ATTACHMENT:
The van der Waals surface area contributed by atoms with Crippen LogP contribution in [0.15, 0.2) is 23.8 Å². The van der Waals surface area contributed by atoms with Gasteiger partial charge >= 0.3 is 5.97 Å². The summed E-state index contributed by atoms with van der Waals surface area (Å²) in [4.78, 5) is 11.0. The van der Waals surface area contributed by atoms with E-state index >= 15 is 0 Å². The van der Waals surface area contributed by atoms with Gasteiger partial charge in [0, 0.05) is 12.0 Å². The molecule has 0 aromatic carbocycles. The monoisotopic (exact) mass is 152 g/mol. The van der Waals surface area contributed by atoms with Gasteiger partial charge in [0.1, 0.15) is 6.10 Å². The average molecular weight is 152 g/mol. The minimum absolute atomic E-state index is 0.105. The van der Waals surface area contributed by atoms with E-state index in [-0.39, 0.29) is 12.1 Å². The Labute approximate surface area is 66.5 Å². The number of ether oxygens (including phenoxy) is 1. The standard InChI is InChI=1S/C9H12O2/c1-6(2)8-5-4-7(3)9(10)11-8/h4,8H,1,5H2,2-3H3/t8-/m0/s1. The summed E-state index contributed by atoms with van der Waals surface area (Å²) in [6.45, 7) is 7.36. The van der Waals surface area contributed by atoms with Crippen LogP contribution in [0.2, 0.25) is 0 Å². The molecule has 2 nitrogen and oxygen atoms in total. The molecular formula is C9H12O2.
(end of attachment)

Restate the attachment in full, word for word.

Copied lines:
The van der Waals surface area contributed by atoms with Crippen LogP contribution in [0.15, 0.2) is 23.8 Å². The van der Waals surface area contributed by atoms with Gasteiger partial charge >= 0.3 is 5.97 Å². The summed E-state index contributed by atoms with van der Waals surface area (Å²) in [4.78, 5) is 11.0. The van der Waals surface area contributed by atoms with E-state index >= 15 is 0 Å². The van der Waals surface area contributed by atoms with Gasteiger partial charge in [0, 0.05) is 12.0 Å². The molecule has 0 aromatic carbocycles. The monoisotopic (exact) mass is 152 g/mol. The van der Waals surface area contributed by atoms with Gasteiger partial charge in [0.1, 0.15) is 6.10 Å². The average molecular weight is 152 g/mol. The minimum absolute atomic E-state index is 0.105. The van der Waals surface area contributed by atoms with E-state index in [-0.39, 0.29) is 12.1 Å². The Labute approximate surface area is 66.5 Å². The number of ether oxygens (including phenoxy) is 1. The standard InChI is InChI=1S/C9H12O2/c1-6(2)8-5-4-7(3)9(10)11-8/h4,8H,1,5H2,2-3H3/t8-/m0/s1. The summed E-state index contributed by atoms with van der Waals surface area (Å²) in [6.45, 7) is 7.36. The van der Waals surface area contributed by atoms with Crippen LogP contribution in [0.2, 0.25) is 0 Å². The molecule has 2 nitrogen and oxygen atoms in total. The molecular formula is C9H12O2.